IMF Warns Next Financial Crash Is Only a Matter of Time

With interest rates at a 5,000-year low, are we really surprised that a crash is coming?

The International Monetary Fund (imf) is warning that a financial crisis is practically guaranteed, and it’s just a matter of time before it strikes. The organization’s newly released Global Financial Stability report is sobering reading. The flaws in the global financial system have not been fixed, it says.

It highlights soaring global debt, particularly in emerging markets. The implication is that we could see a repeat of the 1997 currency crisis also known as the “Asian Flu,” which saw massive currency devaluations, contractions in global trade, economic turmoil, and social instability.

But conditions are much more dangerous today than back then. Virtually the whole world is teetering on recession, the West and Russia are back in Cold War mode, the Middle East is engaged in actual war in Syria, and the world is more interconnected than ever—potentially making the transmission of financial diseases much quicker.

And much of the riskiest aspects of the massive debt buildup is taking place in the domestic and overseas shadow-banking sector—and outside the purview of financial authorities.

Startlingly, the imf says the looming economic crisis is a direct result of how authorities tried to solve the last one. The decision to slash interest rates to such unprecedentedly low levels has encouraged the massive debt buildup—a problem for which there is no painless solution.

Global interest rates are at 5,000-year lows, says Agora Financial’s Bill Bonner. Since the building of the Egyptian pyramids—that is to say, forever—interest rates have never been this low, he reports.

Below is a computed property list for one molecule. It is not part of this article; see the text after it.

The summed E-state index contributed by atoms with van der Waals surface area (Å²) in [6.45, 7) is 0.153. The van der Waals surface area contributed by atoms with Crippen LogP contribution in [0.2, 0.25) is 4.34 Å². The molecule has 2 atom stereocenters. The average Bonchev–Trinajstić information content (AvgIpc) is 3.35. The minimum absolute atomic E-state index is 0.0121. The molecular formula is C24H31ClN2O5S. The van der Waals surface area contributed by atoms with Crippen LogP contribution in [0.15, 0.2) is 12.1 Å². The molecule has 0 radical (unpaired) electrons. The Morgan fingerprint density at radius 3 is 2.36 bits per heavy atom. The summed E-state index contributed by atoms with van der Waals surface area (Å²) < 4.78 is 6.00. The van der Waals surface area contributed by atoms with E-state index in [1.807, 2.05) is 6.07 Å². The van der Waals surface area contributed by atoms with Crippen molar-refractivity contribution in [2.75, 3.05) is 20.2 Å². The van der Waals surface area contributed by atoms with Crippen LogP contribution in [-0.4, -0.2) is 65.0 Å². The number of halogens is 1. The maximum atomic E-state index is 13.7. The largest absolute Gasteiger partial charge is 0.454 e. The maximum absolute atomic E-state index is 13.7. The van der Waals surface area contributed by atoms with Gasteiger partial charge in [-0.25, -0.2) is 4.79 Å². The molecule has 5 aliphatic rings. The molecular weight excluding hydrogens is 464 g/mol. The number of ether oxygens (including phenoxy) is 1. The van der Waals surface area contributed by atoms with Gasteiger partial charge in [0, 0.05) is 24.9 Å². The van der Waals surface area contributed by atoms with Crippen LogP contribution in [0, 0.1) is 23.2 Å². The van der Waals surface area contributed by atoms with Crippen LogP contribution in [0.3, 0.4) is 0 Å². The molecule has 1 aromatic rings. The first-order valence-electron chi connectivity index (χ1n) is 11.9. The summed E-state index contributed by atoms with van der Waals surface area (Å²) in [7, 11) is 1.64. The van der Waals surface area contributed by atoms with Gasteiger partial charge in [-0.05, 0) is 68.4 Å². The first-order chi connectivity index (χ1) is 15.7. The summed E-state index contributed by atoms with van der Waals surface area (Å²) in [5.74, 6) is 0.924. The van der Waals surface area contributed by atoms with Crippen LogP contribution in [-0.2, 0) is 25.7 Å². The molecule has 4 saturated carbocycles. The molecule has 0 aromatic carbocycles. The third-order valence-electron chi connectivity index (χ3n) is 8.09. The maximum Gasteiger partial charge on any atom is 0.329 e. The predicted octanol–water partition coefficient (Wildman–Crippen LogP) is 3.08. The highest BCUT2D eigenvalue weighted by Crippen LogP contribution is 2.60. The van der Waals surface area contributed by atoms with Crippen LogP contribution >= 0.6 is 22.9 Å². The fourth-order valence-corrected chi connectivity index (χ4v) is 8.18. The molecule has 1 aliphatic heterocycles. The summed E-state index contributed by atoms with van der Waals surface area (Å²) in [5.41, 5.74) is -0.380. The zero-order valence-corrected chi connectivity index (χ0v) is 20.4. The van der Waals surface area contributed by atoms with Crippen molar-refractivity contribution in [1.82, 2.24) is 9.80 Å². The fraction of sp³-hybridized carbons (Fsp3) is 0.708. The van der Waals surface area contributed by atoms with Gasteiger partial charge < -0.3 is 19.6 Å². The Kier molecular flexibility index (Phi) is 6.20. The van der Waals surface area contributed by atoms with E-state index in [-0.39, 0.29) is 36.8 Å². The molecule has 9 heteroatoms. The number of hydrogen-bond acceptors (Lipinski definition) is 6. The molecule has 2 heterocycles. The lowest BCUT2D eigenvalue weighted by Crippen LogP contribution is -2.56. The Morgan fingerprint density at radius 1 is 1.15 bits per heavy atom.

“But woe to the price-fixer who fixes the price of money too low … for too long … and then attempts to raise it,” writes Bonner.

“That is the jam in which [Federal Reserve Chief] Janet Yellen finds herself. She is damned if she does—for she will wipe out trillions of dollars from the value of stocks and bonds. She is also damned if she doesn’t—for she will only make the situation worse by driving more money into more unsustainable asset price booms.”

The imf report comes as former Federal Reserve chief Ben Bernanke is on tour promoting his new book about the 2008 economic crash. And how he saved the global financial system.

The Great Recession panic in 2008 was worse than even the crash of 1929 that set off the Great Depression, Bernanke told cbs.

But according to the imf, the very actions Ben Bernanke is patting himself on the back for virtually guarantee another financial crisis.

It is only a matter of time. And the longer it takes before it strikes, as Bonner notes, the worse it will be.

(Listen to Joel Hilliker interview Robert Morley about the implications of the latest imf report. Begins at 31:53.)

Ironically, while the imf warns about the dangers of growing debt levels caused by central bank policies, the Federal Reserve has decided to discontinue publishing the single-most widely followed report on debt levels in America.